Secondly, the D3P must retain cloud data for users that have been removed and keep them in an archive state so they can be retrieved. This includes Office 365 mailboxes or G suite users that have been removed and OneDrive sites or Dropbox accounts that get deleted. Keeping electronic records from users that have been removed from the cloud will also help with compliance since old employee data is often requested during audits.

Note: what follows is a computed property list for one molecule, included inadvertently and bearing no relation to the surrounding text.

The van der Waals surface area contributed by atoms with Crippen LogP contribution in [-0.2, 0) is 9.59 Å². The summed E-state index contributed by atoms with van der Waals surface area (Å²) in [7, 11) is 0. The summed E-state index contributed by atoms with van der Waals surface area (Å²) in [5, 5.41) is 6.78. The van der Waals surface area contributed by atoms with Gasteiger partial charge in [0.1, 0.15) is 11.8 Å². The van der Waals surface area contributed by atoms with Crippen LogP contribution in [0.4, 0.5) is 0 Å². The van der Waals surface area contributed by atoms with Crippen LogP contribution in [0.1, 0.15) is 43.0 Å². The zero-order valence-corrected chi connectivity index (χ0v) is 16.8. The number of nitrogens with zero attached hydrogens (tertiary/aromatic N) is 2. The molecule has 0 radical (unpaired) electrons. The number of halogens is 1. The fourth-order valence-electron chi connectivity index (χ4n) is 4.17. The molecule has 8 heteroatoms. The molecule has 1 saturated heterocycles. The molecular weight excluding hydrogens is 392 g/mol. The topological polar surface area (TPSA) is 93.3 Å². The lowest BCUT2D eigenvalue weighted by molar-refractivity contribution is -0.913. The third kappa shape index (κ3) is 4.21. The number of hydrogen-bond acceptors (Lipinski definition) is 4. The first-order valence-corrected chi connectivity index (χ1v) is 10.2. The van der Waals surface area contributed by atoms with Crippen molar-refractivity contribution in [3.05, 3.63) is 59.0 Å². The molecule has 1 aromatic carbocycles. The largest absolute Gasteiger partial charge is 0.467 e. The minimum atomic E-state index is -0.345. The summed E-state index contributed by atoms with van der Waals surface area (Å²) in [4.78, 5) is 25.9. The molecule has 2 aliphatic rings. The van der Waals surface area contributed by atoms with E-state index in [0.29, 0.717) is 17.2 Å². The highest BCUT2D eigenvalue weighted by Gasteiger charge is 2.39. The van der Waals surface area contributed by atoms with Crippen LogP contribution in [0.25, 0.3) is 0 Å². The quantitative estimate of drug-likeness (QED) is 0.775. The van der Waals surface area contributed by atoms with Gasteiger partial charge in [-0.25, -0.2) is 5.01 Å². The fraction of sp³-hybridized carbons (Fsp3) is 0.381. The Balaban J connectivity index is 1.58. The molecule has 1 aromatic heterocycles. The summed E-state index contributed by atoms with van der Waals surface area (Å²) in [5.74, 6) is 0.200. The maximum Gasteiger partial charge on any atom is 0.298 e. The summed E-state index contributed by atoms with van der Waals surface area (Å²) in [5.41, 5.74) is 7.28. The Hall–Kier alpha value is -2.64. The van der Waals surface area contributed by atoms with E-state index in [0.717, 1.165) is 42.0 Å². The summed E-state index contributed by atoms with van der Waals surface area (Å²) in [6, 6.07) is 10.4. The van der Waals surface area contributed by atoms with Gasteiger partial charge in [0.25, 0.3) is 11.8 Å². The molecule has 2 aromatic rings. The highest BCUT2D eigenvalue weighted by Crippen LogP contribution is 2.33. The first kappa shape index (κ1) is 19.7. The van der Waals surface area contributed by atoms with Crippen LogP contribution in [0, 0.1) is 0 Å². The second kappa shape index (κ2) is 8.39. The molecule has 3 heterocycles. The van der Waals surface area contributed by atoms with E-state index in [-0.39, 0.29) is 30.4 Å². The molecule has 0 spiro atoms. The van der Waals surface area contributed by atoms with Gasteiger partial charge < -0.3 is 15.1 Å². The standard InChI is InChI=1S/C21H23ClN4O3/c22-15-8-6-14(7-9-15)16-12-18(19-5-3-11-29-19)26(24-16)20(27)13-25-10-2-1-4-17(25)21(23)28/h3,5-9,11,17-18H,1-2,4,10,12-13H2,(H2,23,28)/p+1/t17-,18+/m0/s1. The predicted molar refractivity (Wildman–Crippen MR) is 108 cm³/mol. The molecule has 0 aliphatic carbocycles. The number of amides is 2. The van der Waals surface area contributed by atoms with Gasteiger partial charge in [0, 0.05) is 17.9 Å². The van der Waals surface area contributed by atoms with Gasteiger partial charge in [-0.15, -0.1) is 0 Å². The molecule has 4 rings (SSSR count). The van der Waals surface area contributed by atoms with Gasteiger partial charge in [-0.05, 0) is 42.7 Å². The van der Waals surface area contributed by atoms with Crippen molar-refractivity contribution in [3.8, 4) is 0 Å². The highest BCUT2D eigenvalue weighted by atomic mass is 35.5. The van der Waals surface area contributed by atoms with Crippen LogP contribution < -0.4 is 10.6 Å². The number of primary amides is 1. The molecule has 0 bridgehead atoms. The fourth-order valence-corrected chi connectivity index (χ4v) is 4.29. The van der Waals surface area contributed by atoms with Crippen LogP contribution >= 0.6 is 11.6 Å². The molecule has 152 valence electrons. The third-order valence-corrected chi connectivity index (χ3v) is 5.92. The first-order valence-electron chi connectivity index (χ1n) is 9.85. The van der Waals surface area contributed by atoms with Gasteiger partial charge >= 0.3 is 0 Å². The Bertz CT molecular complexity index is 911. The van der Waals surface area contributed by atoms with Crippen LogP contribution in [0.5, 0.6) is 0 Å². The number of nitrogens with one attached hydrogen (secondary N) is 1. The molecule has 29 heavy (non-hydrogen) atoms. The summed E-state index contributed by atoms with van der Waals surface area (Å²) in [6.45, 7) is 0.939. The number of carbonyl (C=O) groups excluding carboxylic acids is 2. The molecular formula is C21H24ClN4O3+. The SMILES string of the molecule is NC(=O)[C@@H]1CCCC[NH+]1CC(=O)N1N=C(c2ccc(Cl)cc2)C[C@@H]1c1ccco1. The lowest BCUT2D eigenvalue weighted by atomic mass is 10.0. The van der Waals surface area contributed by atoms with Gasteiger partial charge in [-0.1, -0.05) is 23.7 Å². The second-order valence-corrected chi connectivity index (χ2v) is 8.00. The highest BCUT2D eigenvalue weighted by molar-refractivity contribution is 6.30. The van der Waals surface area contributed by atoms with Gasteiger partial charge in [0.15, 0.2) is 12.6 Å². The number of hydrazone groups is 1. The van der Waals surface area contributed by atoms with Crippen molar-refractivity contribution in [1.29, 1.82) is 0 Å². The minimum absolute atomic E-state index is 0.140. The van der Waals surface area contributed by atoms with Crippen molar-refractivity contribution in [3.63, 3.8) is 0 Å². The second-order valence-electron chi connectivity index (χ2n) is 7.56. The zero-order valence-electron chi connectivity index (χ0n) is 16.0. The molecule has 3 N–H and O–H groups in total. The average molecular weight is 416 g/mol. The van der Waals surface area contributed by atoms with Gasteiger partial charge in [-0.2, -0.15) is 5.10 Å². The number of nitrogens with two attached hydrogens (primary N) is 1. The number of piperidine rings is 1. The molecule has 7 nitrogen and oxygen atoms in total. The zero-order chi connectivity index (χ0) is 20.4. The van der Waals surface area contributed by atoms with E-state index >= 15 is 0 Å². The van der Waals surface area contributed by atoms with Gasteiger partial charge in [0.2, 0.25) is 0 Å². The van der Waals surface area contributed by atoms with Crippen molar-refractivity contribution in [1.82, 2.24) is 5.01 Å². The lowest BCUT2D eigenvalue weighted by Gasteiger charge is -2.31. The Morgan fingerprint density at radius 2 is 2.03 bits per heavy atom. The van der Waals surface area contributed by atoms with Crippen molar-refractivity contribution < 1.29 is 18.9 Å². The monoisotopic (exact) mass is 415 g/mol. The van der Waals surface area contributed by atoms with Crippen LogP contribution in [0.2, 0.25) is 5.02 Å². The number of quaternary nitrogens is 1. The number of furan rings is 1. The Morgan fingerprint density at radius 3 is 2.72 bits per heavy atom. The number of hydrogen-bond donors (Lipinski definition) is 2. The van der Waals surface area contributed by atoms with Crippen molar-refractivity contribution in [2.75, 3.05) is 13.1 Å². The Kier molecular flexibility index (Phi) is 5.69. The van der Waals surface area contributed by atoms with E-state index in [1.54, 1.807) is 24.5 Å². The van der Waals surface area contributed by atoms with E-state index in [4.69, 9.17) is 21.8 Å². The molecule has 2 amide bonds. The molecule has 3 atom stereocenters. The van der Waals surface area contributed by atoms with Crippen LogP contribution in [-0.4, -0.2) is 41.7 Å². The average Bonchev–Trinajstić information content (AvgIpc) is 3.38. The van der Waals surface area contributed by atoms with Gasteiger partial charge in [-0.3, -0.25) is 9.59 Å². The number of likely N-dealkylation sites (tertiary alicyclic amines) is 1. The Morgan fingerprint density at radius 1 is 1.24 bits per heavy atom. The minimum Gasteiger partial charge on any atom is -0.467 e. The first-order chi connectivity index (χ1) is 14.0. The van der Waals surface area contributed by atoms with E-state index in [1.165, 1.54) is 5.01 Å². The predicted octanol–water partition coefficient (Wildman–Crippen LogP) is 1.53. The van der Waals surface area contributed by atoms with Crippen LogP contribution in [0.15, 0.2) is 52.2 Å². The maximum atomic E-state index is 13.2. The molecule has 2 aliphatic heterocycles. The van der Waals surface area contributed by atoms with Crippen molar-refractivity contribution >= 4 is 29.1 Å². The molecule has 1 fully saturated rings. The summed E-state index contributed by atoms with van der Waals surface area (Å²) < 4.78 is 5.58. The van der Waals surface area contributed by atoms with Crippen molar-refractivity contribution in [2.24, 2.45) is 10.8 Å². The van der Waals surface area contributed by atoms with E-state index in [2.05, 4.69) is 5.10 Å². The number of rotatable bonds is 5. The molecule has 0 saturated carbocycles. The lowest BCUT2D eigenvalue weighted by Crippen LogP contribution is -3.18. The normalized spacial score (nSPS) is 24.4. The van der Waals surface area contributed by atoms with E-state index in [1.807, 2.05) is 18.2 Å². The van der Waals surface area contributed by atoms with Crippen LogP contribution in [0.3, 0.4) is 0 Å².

Of course, security is something firms need to worry about every time they make a change in their technology, and the compliance officer will surely get called in if data is compromised. But, security breaches rarely occur on the D3P’s end. This is because they great number their systems in obtain data centres that are locked down, protected by firewalls, and observed closely. Instead, most hackers set afloat their attacks from the end user’s PC. What this method is compliance officers that are concerned with protecting electronic records to meet 17a-4 need to understand that hackers will try to adventure systems from inside the office. consequently, the best defence against security threats is strong passwords, understanding how to limit administrator rights to cloud systems, locking or logging off computers that have access to the cloud and keeping virus programs up to date to prevent people from downloading malicious malware that will hack into cloud systems.